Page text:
out), one run is added to the batting side's score, plus any which were
scored off the delivery, and an extra ball must be bowled so that there
are six legal deliveries in the completed over.

HTH
--
Sid (Make sure Matron is away when you reply)
[1] And possibly 999 if necessary.
Btms
2017-07-10 07:28:01 UTC
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Post by Sid Nuncius
Post by Peter Percival
Post by BrritSki
Oi, it was won by spin, not <beam>ers :)
Excuse my ignorance. I know that there's a kind of bowling called
"spin", is there also a kind called "beam"? I know nothing about
cricket or sport in general. Sorry.
No. In general slower bowling involves imparting spin to the ball,
making it change direction when it bounces - hence "spin bowling".
Faster bowling is also called "seam bowling" because it uses the
position of the seam on the ball to cause it to deviate in the air
and/or change direction when it bounces.
A "beamer" is a delivery which does not bounce but reaches the batsman
above waist height. These are dangerous, illegal and rare; they
generally happen only when the ball slips out of the bowler's hand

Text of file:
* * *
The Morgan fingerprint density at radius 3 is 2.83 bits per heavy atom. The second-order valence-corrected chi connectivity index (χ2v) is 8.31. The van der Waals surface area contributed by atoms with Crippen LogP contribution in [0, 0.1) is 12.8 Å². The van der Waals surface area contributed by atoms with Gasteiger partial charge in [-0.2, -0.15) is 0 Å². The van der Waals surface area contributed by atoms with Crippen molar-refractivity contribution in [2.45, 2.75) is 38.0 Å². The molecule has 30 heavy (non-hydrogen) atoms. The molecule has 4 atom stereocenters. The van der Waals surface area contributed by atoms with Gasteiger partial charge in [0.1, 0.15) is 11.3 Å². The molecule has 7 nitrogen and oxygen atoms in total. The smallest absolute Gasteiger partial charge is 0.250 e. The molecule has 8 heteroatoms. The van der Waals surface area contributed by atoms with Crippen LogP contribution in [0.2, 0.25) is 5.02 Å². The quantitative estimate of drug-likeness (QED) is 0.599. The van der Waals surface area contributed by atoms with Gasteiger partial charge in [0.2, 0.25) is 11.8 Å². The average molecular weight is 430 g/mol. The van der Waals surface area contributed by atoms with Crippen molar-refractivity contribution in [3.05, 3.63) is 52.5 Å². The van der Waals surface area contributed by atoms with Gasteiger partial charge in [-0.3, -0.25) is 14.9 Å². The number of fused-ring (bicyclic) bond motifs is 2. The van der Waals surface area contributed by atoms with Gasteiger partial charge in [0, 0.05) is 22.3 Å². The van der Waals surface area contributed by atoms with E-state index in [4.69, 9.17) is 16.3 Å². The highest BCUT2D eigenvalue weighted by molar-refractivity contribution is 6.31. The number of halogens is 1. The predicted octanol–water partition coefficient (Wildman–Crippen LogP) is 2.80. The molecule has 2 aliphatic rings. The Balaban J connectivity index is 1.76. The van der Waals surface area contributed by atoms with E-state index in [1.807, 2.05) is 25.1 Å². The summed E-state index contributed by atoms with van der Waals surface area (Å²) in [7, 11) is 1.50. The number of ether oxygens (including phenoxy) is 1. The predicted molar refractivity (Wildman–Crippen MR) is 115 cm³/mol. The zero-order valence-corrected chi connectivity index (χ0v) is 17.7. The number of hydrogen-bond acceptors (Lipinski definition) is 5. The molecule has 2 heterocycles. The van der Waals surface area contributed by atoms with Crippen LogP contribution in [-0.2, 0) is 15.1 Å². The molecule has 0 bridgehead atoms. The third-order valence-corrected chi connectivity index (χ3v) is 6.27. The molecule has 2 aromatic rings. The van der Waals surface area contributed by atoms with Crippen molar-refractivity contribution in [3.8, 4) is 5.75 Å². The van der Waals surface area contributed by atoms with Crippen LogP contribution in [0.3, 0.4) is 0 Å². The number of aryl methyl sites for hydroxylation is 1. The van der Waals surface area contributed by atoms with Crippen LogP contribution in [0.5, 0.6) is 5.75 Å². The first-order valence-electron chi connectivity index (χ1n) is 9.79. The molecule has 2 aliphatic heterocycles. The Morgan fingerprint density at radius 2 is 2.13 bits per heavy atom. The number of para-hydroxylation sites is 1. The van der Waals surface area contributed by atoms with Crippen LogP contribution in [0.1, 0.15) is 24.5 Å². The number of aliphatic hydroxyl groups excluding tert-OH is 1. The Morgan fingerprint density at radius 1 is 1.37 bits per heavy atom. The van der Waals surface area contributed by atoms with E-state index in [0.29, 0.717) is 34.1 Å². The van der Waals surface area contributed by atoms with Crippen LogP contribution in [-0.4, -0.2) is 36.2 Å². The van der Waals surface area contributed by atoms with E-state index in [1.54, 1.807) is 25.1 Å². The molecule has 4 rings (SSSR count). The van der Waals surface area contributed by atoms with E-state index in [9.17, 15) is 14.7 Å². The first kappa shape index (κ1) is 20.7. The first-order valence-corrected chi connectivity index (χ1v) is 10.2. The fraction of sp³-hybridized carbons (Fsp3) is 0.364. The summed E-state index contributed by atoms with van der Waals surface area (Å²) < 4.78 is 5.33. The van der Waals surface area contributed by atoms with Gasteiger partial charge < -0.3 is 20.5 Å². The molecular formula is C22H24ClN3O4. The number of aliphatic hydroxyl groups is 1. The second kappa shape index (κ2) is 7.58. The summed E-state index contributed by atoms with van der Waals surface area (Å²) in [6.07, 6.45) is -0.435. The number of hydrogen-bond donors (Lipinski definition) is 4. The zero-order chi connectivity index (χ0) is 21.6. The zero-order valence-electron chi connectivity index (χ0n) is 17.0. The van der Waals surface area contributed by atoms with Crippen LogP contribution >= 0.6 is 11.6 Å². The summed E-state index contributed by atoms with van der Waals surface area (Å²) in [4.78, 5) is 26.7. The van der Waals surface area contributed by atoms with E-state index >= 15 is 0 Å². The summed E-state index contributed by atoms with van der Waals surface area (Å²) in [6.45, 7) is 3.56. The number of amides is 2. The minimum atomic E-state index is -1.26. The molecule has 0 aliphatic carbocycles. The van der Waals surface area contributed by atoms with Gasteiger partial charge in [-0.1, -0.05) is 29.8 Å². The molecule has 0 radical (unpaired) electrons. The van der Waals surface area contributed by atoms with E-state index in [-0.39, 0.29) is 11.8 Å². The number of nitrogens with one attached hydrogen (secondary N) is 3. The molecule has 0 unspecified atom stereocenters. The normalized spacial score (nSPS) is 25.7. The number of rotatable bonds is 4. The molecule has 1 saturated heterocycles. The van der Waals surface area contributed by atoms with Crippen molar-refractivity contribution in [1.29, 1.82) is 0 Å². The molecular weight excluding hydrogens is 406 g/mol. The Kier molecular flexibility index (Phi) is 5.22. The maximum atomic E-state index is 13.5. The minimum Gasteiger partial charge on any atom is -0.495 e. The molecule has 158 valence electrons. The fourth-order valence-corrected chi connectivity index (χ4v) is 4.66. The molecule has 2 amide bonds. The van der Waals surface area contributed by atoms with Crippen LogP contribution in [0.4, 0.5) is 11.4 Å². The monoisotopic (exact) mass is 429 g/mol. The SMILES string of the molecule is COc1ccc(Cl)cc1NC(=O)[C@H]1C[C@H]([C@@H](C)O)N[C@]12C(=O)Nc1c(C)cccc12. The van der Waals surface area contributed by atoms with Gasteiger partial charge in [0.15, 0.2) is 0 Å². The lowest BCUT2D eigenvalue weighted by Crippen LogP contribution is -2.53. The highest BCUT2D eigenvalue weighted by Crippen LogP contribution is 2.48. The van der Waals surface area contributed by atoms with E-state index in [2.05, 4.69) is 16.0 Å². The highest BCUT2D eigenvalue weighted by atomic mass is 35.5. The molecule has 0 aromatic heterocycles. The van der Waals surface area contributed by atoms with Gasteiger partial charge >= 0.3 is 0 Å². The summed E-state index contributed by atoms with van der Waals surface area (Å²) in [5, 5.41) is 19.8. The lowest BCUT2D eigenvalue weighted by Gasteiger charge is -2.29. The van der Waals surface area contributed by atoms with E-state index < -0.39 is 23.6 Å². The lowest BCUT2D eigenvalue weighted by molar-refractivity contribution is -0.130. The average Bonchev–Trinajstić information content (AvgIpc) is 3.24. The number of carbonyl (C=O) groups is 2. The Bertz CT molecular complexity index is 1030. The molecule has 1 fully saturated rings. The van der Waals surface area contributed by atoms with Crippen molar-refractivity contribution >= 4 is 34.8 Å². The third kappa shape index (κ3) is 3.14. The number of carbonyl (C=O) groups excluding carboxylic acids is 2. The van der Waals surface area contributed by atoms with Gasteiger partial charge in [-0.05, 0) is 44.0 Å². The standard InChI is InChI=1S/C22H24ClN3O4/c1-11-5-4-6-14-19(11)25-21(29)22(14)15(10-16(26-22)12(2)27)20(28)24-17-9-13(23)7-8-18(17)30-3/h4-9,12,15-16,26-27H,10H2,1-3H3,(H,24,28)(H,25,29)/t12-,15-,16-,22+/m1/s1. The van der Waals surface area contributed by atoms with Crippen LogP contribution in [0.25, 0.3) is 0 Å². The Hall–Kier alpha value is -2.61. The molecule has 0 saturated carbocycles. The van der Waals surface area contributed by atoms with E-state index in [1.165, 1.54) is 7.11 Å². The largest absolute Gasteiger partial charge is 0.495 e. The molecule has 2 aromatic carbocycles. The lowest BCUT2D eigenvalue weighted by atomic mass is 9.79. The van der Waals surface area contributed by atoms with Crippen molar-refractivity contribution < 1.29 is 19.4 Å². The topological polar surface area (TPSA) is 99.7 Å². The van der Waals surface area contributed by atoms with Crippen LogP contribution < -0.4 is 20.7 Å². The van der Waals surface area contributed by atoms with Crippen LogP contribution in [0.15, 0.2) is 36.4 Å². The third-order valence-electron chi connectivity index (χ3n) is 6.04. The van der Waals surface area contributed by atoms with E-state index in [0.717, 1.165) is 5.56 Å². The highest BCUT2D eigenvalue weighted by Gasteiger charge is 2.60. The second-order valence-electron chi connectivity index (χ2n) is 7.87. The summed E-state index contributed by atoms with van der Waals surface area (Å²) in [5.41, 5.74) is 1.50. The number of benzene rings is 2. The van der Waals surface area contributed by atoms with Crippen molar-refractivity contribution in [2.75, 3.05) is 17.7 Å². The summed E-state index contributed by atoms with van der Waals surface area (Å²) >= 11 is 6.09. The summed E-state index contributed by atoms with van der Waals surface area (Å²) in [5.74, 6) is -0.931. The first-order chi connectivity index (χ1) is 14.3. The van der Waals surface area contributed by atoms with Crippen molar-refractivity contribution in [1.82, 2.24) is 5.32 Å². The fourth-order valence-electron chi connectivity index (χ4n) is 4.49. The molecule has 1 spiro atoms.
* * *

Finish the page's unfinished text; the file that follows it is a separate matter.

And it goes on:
accidentally. The umpire will then call "no ball"[1] meaning that the
delivery was illegal (i.e. against the Laws of Cricket, not necessarily
those of the land). The batsman may not be given out (other than run
out), one run is added to the batting side's score, plus any which were
scored off the delivery, and an extra ball must be bowled so that there
are six legal deliveries in the completed over.
HTH
Dunno about helping but very interesting. As a child in Jamaica we all
played cricket. But never with a hard ball. I do wonder if this lack of
fear for the ball has any influence on the Windie's style. However, I have
no idea what their style is. 😏. Cricket is a rather foreign place for me.
--
BTMS - Equine Advisor Extraordinaire.
BrritSki
2017-07-10 10:28:12 UTC
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On 10/07/2017 08:53, Sid Nuncius wrote:
<snip excellent explanations>

Can you further explain please at the end of the Women's 1 day game, the
'strines needed a few runs (more than 6) and there was 1 ball left but
they all stopped playing and started celebrating in England's case.

Shirley that last ball could have been a no-ball (or beamer) that was
hit for 6 and then another ball bowled that could have scored the